GWB is a product that is being marketed to us in the US by his handlers because he appeals to, I think, several of the darker facets of the human character, -particularly to some of us who believe ourselves to be beyond such things. In public, we deny the attraction, but it is effective on a deeper level. If not, --why do we tolerate torture IN OUR NAME for even one day? We could change it practically overnight, you know. What would be the future of Guantanimo, if a million people showed up one well-publicized day in Washington, all wearing a blood-red article of clothing, --or carrying a length of electrical cord, or a waterboard"-like object? Too busy, are you?

To know that we are "being sold a bill of goods" offers little if any protection from the pitch. The only protection is what Neil Postman called a "built-in crap detector" in his 60's book, "Teaching As a Subversive Activity", and the creation of this crap detector is the real function of education. We no longer do this kind of teaching. Quite the contrary. We teach regurgitation, get-along acceptance, sycophancy, and the value of greed.  

I believe that GWB is, for some, an instrument to act in ways that they would not dare to act themselves. A surrogate to take bloody vengeance.

To some, I think he is the father figure, the patriarch who will relieve them of the obligation to think for themselves.

To others, he is an instrument of religious fulfillment, whether their religion is Christian Fundamentalism or Neoconservative doctrine, or Neoliberal Marketworship. Bizarrely, he has become an instrument of doctrinal support- the face that proves the case- for the Jihadist Muslim. For who in the world more perfectly represents their stereotypic American imperialist, than GWB--and us, by association? He is America's symbol, the US's archetype.

Ronnie was also such a powerful public product, and we bought the package. We need to have the courage to admit that we are the ones who sat on our ass while our cute little pop-up land mines, designed at Ft. Huachuka, Arizona, cut the legs off their children. We need to know why we bought. It aint the elites here, ducky, who sat on their asses. It's us. The info was all there, on C-span, where I learned it. You didn't know? Could it be that you didn't want to know?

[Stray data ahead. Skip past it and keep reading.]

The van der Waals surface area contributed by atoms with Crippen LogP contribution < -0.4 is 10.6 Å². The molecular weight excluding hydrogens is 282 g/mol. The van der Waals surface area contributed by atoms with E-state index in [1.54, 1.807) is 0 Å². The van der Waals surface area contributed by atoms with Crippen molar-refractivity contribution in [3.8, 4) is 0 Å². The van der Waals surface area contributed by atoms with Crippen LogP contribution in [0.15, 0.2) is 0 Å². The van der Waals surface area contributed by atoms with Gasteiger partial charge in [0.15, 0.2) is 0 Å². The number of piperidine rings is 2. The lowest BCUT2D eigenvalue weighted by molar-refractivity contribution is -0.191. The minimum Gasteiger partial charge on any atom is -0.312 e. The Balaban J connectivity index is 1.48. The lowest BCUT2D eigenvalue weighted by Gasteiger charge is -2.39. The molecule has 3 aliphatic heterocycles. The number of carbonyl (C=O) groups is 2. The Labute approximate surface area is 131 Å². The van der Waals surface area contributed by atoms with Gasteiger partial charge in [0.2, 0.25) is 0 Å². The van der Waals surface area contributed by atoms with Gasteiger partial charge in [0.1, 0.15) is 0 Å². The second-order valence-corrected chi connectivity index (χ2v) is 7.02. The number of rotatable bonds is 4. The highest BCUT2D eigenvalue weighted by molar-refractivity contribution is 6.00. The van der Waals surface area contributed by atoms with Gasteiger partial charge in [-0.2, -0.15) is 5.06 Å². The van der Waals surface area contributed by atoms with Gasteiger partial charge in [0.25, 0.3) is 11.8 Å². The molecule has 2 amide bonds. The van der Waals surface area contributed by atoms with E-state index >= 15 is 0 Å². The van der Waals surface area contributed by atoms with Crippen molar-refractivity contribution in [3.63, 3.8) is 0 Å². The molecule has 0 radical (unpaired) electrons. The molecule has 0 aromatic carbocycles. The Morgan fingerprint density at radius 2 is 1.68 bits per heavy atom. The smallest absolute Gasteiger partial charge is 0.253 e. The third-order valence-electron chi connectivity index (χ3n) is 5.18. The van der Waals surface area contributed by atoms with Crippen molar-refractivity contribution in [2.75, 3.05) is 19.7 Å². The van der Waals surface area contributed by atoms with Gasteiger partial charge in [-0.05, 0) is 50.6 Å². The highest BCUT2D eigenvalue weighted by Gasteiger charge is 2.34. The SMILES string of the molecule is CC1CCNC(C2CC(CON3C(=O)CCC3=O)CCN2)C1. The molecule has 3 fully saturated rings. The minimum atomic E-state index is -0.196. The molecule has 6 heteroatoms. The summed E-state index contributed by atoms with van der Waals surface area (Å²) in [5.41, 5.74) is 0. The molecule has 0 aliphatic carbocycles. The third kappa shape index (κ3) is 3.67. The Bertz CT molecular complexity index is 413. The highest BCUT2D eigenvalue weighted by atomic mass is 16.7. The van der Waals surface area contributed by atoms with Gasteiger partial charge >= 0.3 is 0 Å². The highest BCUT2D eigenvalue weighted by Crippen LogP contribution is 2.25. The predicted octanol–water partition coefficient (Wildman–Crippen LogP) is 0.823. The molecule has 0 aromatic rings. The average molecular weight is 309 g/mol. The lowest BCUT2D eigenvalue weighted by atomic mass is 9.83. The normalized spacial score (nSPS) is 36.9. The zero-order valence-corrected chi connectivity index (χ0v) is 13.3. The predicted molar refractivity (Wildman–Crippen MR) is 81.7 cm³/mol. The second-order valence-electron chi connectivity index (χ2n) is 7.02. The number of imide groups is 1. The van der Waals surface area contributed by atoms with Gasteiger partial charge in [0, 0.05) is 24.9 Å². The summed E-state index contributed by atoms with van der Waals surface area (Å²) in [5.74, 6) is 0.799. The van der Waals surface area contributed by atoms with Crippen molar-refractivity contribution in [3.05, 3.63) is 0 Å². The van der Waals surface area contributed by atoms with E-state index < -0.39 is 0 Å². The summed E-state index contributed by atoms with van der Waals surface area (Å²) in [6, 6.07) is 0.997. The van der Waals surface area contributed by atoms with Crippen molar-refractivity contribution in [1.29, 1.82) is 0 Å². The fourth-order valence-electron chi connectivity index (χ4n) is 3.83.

Another thing I tell my kids, and that I live by, is, "Hope that it's your fault. Because if it's THEIR fault, it's really hard to change. But if it's YOUR fault,--why, YOU are in charge of that problem." The bogie man is ephemeral, smoke, conveniently immune to occam's razor. But if it is us,--then we can deal with it.

We will never be safe from "products" like bush and Reagan until we can show people what the real cost of these delusional products are- the real costs that come with that comfortable "package".
We will never be able to spot these pied pipers until we reconstruct our educational system into a place where young people learn again to persistently and skillfully question all things, including their own motives and beliefs.
The rest is word games.

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We got what we thought we wanted.

by geezer in Paris Wed Dec 27th, 2006 at 04:37:22 AM EST

Could it happen here?
from the diaries, with small format edit. -- Jérôme.

This is an updated version of an old post of mine from KOS, that I reread today. It's still an important question, --and flamebait. Still, here it is, for those who want to take a swing. Better forum here. perhaps I will get some real thought- though there were some good responses on KOS when I first opened this door.

No matter how he was elected, G.W. Bush was for years a very popular president by a ratio of better than two to one. Reflecting us, (and their bottom line), the media uncritically slurped up his pronouncements, and passed them on to us,---because we liked it. We were somehow satisfied.

He was dealing in near-complete reality morphing, and there was plenty of evidence to support that fact, even early on in his first term but, for years, we loved it. And him.